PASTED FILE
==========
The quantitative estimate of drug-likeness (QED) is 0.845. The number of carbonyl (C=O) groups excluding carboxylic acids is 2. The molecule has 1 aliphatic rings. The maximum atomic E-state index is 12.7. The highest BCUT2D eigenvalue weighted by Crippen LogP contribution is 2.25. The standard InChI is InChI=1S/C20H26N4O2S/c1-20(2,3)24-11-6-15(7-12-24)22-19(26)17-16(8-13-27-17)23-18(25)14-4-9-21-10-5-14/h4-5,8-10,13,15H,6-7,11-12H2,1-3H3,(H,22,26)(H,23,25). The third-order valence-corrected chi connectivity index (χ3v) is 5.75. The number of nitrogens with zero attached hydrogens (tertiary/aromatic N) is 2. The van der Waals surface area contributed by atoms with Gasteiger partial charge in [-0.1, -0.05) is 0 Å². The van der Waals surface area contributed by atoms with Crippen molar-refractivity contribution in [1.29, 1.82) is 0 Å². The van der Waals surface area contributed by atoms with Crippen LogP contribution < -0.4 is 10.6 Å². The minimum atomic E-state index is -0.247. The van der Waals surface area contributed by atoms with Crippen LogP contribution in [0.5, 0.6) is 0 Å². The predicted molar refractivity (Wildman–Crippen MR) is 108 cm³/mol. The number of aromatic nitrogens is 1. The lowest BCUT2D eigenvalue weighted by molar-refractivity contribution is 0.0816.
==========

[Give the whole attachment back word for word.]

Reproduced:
The quantitative estimate of drug-likeness (QED) is 0.845. The number of carbonyl (C=O) groups excluding carboxylic acids is 2. The molecule has 1 aliphatic rings. The maximum atomic E-state index is 12.7. The highest BCUT2D eigenvalue weighted by Crippen LogP contribution is 2.25. The standard InChI is InChI=1S/C20H26N4O2S/c1-20(2,3)24-11-6-15(7-12-24)22-19(26)17-16(8-13-27-17)23-18(25)14-4-9-21-10-5-14/h4-5,8-10,13,15H,6-7,11-12H2,1-3H3,(H,22,26)(H,23,25). The third-order valence-corrected chi connectivity index (χ3v) is 5.75. The number of nitrogens with zero attached hydrogens (tertiary/aromatic N) is 2. The van der Waals surface area contributed by atoms with Gasteiger partial charge in [-0.1, -0.05) is 0 Å². The van der Waals surface area contributed by atoms with Crippen molar-refractivity contribution in [1.29, 1.82) is 0 Å². The van der Waals surface area contributed by atoms with Crippen LogP contribution < -0.4 is 10.6 Å². The minimum atomic E-state index is -0.247. The van der Waals surface area contributed by atoms with Crippen LogP contribution in [0.5, 0.6) is 0 Å². The predicted molar refractivity (Wildman–Crippen MR) is 108 cm³/mol. The number of aromatic nitrogens is 1. The lowest BCUT2D eigenvalue weighted by molar-refractivity contribution is 0.0816.